Hedwig Kohn: Her 3 Most Important Contributions to the History of Physics

Kohn's work built foundations for the researchers who came after her.

Hedwig Kohn in 1912, in this Inverse photo illustration

April 5 marked the 132nd birthday of Hedwig Kohn, the German-born physicist whose birth, life, and work were honored with a Google Doodle on Friday.

Kohn, a Jewish woman who escaped from Germany during World War II, led a remarkable life that took her from her hometown of Breslau (modern-day Wrocław, Poland), through Europe, and to multiple university positions in the United States.

Her harrowing two-month journey out of Nazi Germany, via the Soviet Union, led her to North Carolina. Once she reached the US, Kohn became a preeminent physics researcher whose work influenced the modern understanding of radiometry and spectroscopy.

In addition to a lifetime dedicated to expanding knowledge, here are three of her most noteworthy legacies she left behind:

She Was a Trailblazing Female Physicist

Kohn began attending university before she was technically even allowed to be a student. As a woman, Kohn was barred from matriculating in Germany, but in 1907, she began auditing classes at Breslau University. She enrolled the next year, when women were finally allowed to enroll. Receiving her doctorate in physics In 1913, she began working under the physicist Otto Lummer, taking on a large portion of advising and teaching duties during World War I. During this time, their work focused on flame spectroscopy and other radiation properties, including those that led to the formulation of Planck’s radiation law.

One of Kohn’s most noteworthy achievements was receiving her habilitation, a certification roughly equivalent to current-day post-doctoral research. Common among European countries, it allows an academic to teach university courses, but at the time it was not common for a woman to earn such qualifications. In 1930, 17 years after she received her doctorate, she finally received the accreditation, becoming one of only three women to receive a habilitation in Germany before World War II.

But in 1933, under Nazi laws that removed Jewish people from positions of authority, she lost her position at the university.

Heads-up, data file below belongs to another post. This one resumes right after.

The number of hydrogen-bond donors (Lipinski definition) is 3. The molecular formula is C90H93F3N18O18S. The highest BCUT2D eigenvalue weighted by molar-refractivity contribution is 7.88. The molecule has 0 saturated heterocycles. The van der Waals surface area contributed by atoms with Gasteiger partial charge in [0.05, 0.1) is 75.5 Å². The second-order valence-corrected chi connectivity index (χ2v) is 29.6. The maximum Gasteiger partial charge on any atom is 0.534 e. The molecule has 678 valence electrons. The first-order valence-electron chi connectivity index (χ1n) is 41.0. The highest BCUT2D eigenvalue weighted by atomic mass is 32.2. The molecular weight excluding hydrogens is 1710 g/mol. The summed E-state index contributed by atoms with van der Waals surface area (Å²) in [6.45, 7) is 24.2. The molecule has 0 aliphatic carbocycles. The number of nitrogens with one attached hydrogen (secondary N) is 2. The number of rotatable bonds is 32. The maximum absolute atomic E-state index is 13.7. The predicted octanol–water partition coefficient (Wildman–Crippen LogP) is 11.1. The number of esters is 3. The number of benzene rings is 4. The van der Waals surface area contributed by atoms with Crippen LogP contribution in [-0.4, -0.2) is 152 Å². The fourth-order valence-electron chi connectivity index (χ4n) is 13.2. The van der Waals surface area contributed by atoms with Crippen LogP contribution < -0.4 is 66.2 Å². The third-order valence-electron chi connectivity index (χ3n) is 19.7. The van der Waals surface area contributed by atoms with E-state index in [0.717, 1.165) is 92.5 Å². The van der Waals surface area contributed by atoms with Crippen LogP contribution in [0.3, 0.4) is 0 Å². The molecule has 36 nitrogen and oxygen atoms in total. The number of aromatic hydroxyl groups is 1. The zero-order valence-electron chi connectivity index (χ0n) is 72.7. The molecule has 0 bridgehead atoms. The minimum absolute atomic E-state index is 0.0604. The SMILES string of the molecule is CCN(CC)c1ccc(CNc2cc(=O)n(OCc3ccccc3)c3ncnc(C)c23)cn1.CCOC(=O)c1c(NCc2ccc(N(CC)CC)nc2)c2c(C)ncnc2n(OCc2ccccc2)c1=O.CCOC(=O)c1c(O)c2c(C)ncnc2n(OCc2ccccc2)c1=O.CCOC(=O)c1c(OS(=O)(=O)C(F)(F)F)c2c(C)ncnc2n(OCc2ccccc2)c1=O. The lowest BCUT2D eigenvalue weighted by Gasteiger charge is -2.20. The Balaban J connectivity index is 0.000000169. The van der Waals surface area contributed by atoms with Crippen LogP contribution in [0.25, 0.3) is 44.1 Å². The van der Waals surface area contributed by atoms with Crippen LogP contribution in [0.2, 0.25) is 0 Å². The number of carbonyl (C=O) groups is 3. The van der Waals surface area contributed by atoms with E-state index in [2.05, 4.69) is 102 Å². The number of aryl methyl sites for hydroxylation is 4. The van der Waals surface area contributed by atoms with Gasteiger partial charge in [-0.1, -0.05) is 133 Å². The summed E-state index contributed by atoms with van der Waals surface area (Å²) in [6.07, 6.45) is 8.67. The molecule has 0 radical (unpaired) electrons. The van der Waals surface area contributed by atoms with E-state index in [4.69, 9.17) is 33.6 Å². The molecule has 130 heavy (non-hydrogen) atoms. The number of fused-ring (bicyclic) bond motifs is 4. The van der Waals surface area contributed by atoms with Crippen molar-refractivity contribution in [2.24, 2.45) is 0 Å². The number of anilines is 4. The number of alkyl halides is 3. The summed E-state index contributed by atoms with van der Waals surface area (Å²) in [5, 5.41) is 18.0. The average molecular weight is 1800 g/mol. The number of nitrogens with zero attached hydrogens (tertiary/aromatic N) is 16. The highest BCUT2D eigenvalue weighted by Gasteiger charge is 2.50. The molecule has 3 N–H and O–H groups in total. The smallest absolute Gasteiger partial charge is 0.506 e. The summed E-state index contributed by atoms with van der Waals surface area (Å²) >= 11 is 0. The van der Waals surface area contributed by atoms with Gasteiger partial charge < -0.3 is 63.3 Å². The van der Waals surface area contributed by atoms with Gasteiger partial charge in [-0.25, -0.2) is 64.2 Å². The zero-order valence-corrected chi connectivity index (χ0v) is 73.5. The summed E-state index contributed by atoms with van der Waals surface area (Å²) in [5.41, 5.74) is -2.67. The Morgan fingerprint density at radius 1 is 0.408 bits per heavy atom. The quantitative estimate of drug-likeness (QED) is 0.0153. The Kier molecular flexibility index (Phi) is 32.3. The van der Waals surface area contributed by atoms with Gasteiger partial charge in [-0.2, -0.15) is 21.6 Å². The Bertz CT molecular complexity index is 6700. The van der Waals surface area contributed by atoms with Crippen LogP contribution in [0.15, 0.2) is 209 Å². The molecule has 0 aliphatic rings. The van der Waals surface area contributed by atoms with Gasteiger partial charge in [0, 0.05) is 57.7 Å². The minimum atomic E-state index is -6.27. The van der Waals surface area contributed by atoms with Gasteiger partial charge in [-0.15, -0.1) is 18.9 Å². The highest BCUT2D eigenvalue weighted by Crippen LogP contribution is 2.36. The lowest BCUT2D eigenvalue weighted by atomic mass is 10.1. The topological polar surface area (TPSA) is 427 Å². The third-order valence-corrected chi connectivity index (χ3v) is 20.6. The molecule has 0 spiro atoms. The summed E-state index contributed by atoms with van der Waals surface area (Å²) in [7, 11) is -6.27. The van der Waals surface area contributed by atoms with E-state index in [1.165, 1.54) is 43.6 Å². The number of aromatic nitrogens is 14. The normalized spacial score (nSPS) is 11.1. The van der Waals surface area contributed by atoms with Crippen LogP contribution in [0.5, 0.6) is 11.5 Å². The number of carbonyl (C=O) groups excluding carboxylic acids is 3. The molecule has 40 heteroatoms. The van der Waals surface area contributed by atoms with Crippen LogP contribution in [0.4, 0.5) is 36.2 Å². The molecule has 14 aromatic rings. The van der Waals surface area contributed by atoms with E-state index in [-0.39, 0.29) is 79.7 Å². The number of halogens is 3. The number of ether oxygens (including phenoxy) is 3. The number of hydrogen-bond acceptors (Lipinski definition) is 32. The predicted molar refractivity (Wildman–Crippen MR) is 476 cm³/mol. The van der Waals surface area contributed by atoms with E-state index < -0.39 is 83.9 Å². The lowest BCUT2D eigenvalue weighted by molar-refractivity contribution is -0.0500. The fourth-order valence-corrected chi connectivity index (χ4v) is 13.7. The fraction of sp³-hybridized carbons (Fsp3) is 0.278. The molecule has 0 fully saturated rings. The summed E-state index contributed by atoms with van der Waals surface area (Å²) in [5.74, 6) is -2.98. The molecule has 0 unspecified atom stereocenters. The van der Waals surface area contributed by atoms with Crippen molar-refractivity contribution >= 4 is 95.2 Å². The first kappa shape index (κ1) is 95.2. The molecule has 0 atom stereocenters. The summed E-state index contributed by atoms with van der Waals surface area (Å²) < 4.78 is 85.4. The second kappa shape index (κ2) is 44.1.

She Was a Prolific Academic Adviser

During her time at the Breslau University, Kohn advised doctoral students, even while she was a very junior faculty member. Eight of her advisees received their doctorates by 1940, despite the fact that Kohn had lost her position.

When she escaped to the US in 1941, Kohn took positions at several women’s colleges, including the Women’s College of the University of North Carolina in Greensboro, as well as Wellesley College in Massachusetts. She remained at Wellesley until 1952, when she retired from teaching. But Kohn didn’t stop working at that point.

Until her death in 1964, Kohn continued her research in a flame spectroscopy laboratory she had set up at Duke University, where she advised two Ph.D. students and two post-doctoral researchers.

Her Work Formed the Foundation of Radiometry

Kohn’s research on radiometry — the measure of electromagnetic radiation, including that on the visible light spectrum — resulted in 20 peer-reviewed publications in academic journals as well as one patent. These publications formed the basis for physics textbooks that introduced students to radiometry, starting in the 1960s, so her work was in front of almost every student of physics.

Kohn worked as a research associate at Duke, where she continued to mentor students until shortly before her death, on March 26, 1964.